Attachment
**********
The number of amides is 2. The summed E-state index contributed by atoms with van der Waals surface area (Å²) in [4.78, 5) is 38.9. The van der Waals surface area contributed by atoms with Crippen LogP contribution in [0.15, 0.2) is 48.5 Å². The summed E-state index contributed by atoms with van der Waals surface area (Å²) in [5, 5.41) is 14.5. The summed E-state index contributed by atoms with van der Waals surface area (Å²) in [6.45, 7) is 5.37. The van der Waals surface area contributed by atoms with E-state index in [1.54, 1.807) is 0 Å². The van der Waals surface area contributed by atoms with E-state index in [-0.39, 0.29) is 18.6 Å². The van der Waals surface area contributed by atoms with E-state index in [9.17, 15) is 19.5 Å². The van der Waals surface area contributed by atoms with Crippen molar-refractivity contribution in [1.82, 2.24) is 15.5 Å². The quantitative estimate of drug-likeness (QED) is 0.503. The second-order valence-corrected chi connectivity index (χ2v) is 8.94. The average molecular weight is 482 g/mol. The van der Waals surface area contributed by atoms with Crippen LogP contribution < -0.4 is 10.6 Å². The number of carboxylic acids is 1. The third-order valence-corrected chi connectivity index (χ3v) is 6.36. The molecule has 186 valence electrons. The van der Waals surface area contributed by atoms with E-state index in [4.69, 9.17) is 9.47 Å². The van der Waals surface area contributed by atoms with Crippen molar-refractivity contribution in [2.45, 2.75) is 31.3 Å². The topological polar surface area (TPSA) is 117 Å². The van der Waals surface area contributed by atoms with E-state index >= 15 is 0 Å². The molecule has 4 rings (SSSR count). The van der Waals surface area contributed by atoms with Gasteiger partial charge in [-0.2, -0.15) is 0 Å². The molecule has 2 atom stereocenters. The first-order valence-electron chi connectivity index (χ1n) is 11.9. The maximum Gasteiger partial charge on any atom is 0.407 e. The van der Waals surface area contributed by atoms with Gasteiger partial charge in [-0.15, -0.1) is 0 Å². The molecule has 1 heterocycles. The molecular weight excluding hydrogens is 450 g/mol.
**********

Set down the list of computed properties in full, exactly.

The number of amides is 2. The summed E-state index contributed by atoms with van der Waals surface area (Å²) in [4.78, 5) is 38.9. The van der Waals surface area contributed by atoms with Crippen LogP contribution in [0.15, 0.2) is 48.5 Å². The summed E-state index contributed by atoms with van der Waals surface area (Å²) in [5, 5.41) is 14.5. The summed E-state index contributed by atoms with van der Waals surface area (Å²) in [6.45, 7) is 5.37. The van der Waals surface area contributed by atoms with E-state index in [1.54, 1.807) is 0 Å². The van der Waals surface area contributed by atoms with E-state index in [-0.39, 0.29) is 18.6 Å². The van der Waals surface area contributed by atoms with E-state index in [9.17, 15) is 19.5 Å². The van der Waals surface area contributed by atoms with Crippen molar-refractivity contribution in [1.82, 2.24) is 15.5 Å². The quantitative estimate of drug-likeness (QED) is 0.503. The second-order valence-corrected chi connectivity index (χ2v) is 8.94. The average molecular weight is 482 g/mol. The van der Waals surface area contributed by atoms with Crippen LogP contribution < -0.4 is 10.6 Å². The number of carboxylic acids is 1. The third-order valence-corrected chi connectivity index (χ3v) is 6.36. The molecule has 186 valence electrons. The van der Waals surface area contributed by atoms with E-state index in [4.69, 9.17) is 9.47 Å². The van der Waals surface area contributed by atoms with Crippen molar-refractivity contribution in [2.45, 2.75) is 31.3 Å². The topological polar surface area (TPSA) is 117 Å². The van der Waals surface area contributed by atoms with E-state index >= 15 is 0 Å². The molecule has 4 rings (SSSR count). The van der Waals surface area contributed by atoms with Gasteiger partial charge in [-0.2, -0.15) is 0 Å². The molecule has 2 atom stereocenters. The first-order valence-electron chi connectivity index (χ1n) is 11.9. The maximum Gasteiger partial charge on any atom is 0.407 e. The van der Waals surface area contributed by atoms with Gasteiger partial charge in [-0.15, -0.1) is 0 Å². The molecule has 1 heterocycles. The molecular weight excluding hydrogens is 450 g/mol.